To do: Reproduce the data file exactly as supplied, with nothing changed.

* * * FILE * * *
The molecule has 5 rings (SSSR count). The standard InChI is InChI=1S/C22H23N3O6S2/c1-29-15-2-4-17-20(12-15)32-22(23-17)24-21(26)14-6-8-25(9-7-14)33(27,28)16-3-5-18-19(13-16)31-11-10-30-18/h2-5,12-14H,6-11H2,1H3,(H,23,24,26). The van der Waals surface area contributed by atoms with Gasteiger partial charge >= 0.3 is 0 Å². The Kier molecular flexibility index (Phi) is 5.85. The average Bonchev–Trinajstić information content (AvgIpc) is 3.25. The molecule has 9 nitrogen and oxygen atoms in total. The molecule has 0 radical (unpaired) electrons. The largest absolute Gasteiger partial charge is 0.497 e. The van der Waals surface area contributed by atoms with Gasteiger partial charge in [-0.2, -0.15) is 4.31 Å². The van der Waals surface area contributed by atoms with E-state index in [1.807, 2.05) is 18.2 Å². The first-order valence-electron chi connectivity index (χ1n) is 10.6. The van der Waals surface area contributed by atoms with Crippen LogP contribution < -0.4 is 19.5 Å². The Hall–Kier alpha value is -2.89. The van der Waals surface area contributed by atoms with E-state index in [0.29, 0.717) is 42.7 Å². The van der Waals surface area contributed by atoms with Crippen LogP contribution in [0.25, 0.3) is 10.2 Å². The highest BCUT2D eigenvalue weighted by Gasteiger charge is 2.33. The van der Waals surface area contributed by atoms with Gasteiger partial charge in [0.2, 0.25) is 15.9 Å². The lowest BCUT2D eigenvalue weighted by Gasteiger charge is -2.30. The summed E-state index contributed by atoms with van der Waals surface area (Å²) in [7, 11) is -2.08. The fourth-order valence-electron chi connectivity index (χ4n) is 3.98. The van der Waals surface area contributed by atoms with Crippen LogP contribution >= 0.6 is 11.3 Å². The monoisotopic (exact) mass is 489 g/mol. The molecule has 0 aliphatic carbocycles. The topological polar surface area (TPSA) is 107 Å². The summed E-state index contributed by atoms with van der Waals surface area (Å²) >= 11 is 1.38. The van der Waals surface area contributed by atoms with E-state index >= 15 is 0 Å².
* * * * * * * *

The molecule has 5 rings (SSSR count). The standard InChI is InChI=1S/C22H23N3O6S2/c1-29-15-2-4-17-20(12-15)32-22(23-17)24-21(26)14-6-8-25(9-7-14)33(27,28)16-3-5-18-19(13-16)31-11-10-30-18/h2-5,12-14H,6-11H2,1H3,(H,23,24,26). The van der Waals surface area contributed by atoms with Gasteiger partial charge >= 0.3 is 0 Å². The Kier molecular flexibility index (Phi) is 5.85. The average Bonchev–Trinajstić information content (AvgIpc) is 3.25. The molecule has 9 nitrogen and oxygen atoms in total. The molecule has 0 radical (unpaired) electrons. The largest absolute Gasteiger partial charge is 0.497 e. The van der Waals surface area contributed by atoms with Gasteiger partial charge in [-0.2, -0.15) is 4.31 Å². The van der Waals surface area contributed by atoms with E-state index in [1.807, 2.05) is 18.2 Å². The first-order valence-electron chi connectivity index (χ1n) is 10.6. The van der Waals surface area contributed by atoms with Crippen LogP contribution < -0.4 is 19.5 Å². The Hall–Kier alpha value is -2.89. The van der Waals surface area contributed by atoms with E-state index in [0.29, 0.717) is 42.7 Å². The van der Waals surface area contributed by atoms with Crippen LogP contribution in [0.25, 0.3) is 10.2 Å². The highest BCUT2D eigenvalue weighted by Gasteiger charge is 2.33. The van der Waals surface area contributed by atoms with Gasteiger partial charge in [0.2, 0.25) is 15.9 Å². The lowest BCUT2D eigenvalue weighted by Gasteiger charge is -2.30. The summed E-state index contributed by atoms with van der Waals surface area (Å²) in [7, 11) is -2.08. The fourth-order valence-electron chi connectivity index (χ4n) is 3.98. The van der Waals surface area contributed by atoms with Crippen LogP contribution >= 0.6 is 11.3 Å². The monoisotopic (exact) mass is 489 g/mol. The molecule has 0 aliphatic carbocycles. The topological polar surface area (TPSA) is 107 Å². The summed E-state index contributed by atoms with van der Waals surface area (Å²) >= 11 is 1.38. The van der Waals surface area contributed by atoms with E-state index >= 15 is 0 Å².